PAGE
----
The Priest, Levite, or Samaritan: Who Are We? Pentecost 5

The Priest, Levite, or Samaritan: Who Are We? Pentecost 5

Year C, Proper 10, The Fifth Sunday After Pentecost
July 10, 2022

Year C:    Amos 7:7-17; Psalm 82; Colossians 1:1-14; Luke 10:25-37

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In the Gospel you have just heard, you might have noticed the lawyer and his question: “what must I do to inherit eternal life?” Without addressing the lawyer’s privilege to assume that he was entitled to inherit eternal life, Jesus, cutting to the chase and in a markedly Lucan move, makes the lawyer answer his own question. I hope we all know the answer: “you shall love the Lord your God with all your heart, and with all your soul, and with all your strength, and with all your mind; and your neighbor as yourself.”[1]

The lawyer knew his law. That was a correct reading of the law.

The man, though, could not settle for that. It leads the man to the next question, “And who is my neighbor?

Leave it to a lawyer to try and find an out to what is pretty straightforward, clear, and very traditional: “Love God and your neighbor.”

Some people think he was asking: “who is deserving of my love? Who is fit to be my neighbor? ” The lawyer probably asks other questions like “does tithe mean before or after taxes?”

Who is my neighbor?

Sometimes when people ask these sorts of questions, they are genuinely asking a question. But at other times, people ask these questions to justify not doing something God has commanded. The time-honored way to ignore what God commands is to set it up as a legalism. The text is clear that this is precisely what the man who was asking the question was trying to do.

Do any of you remember the phrase, “deserving poor?” Unfortunately, it’s a very legalistic phrase. When you use such a phrase, you shift from caring for the poor, one of Jesus’ commandments directly expressed in the 25th chapter of Matthew’s Gospel, to a justification of precisely who is deserving of receiving care.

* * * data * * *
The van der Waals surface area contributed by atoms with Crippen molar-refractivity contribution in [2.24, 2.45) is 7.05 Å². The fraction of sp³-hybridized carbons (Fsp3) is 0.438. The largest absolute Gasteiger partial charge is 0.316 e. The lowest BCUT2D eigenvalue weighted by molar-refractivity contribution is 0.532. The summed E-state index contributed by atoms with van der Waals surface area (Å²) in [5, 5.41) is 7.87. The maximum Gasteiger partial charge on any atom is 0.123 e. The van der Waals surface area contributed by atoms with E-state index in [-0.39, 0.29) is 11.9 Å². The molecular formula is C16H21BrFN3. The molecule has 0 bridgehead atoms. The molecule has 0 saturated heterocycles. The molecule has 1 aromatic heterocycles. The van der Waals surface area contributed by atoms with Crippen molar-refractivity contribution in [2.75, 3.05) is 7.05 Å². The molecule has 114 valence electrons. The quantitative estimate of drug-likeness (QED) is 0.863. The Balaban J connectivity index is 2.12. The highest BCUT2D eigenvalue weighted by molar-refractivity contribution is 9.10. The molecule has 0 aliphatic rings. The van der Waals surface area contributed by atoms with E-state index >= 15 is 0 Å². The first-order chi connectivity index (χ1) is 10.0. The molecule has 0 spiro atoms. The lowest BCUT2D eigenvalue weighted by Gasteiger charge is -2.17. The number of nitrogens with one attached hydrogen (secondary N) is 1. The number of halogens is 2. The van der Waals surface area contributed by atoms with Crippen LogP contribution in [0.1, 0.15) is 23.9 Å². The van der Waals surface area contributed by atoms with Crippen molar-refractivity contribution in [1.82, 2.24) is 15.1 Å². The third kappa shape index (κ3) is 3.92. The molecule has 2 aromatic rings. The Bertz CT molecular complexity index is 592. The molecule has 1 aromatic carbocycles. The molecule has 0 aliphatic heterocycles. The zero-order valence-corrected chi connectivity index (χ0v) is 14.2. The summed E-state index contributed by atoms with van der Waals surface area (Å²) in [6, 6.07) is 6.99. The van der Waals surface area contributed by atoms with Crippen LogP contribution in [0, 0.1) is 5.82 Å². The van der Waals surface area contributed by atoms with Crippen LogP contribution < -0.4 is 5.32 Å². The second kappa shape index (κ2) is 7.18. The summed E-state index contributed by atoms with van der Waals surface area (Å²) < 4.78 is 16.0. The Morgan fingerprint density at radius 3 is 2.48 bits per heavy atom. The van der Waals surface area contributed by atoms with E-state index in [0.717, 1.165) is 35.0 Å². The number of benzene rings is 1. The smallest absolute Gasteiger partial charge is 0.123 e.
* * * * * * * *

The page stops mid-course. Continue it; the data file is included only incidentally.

But, throughout the Gospels, Jesus tells us to love God and our neighbor.

Who is my neighbor?

To start, we know this is a parable and parables were designed to engage the imagination and challenge conventional wisdom. Amy-Jill Levine, a Professor of New Testament Studies at Vanderbilt University, says that parables are tricky because they “challenge us to look into the hidden aspects of our own values, our own lives. They bring to the surface unasked questions that we have always known but refused to acknowledge.”[2]

Think of how the lawyer asks the questions or even why the lawyer asks the question, “who is my neighbor.”

The text doesn’t really tell us. We have no idea of the emotion behind the question.

So, here’s how I imagine the lawyer, and even some of us, might be asking the question about our neighbor.

Did he ask the question out of exasperation?

Or curiosity?

Or cynicism?

Or anger?

What words in the question did he emphasize?

How would it have sounded?

Did he ask,

WHO is my neighbor?” Or,

“Who IS my neighbor?” Or,

“Who is MY neighbor?” Or,

“Who is my NEIGHBOR?”

Jesus complicates the entire situation by telling a story instead of just giving a straightforward answer of “everyone is our neighbor.”

This morning, I invite you to join me in exploring hope amid some harsh realities.

Those of us of a certain age remember the 4th of July, Independence Day, as a relatively lazy summer day with hot dogs and hamburgers, swimming, and fireworks. I remember the hot, humid summer days along the Delaware River when I was a child. I remember as an adult going to the Ben Franklin Parkway in Philadelphia with amazing outdoor concerts and the best fireworks display I had ever seen. Don’t let anybody tell you New York’s are better. 😊 It was a day of joy.

Imagine the terror felt by families attending the Highland Park, IL parade this year, a town I know well. Imagine that seven people were left dead and dozens more injured in the carnage wrought by a 21-year-old. Imagine the terror of thousands of concert-goers in Philadelphia when the fireworks started, gunshots were fired, two police officers were hit, and thousands, even hundreds of thousands, of spectators scattered in all directions in fear.